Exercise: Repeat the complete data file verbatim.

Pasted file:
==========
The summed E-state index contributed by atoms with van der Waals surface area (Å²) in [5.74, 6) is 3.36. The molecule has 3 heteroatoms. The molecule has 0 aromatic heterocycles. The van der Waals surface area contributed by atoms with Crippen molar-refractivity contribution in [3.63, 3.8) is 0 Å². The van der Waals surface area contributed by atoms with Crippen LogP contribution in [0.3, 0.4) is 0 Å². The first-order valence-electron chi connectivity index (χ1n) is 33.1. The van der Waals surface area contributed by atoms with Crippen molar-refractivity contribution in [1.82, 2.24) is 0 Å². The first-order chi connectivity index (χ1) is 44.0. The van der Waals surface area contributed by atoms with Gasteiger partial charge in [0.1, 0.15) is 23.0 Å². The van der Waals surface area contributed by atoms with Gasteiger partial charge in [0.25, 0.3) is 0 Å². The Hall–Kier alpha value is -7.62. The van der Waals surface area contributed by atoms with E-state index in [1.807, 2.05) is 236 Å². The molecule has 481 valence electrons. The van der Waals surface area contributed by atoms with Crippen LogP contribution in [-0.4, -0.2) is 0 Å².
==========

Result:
The summed E-state index contributed by atoms with van der Waals surface area (Å²) in [5.74, 6) is 3.36. The molecule has 3 heteroatoms. The molecule has 0 aromatic heterocycles. The van der Waals surface area contributed by atoms with Crippen molar-refractivity contribution in [3.63, 3.8) is 0 Å². The van der Waals surface area contributed by atoms with Crippen LogP contribution in [0.3, 0.4) is 0 Å². The first-order valence-electron chi connectivity index (χ1n) is 33.1. The van der Waals surface area contributed by atoms with Crippen molar-refractivity contribution in [1.82, 2.24) is 0 Å². The first-order chi connectivity index (χ1) is 44.0. The van der Waals surface area contributed by atoms with Gasteiger partial charge in [0.1, 0.15) is 23.0 Å². The van der Waals surface area contributed by atoms with Gasteiger partial charge in [0.25, 0.3) is 0 Å². The Hall–Kier alpha value is -7.62. The van der Waals surface area contributed by atoms with E-state index in [1.807, 2.05) is 236 Å². The molecule has 481 valence electrons. The van der Waals surface area contributed by atoms with Crippen LogP contribution in [-0.4, -0.2) is 0 Å².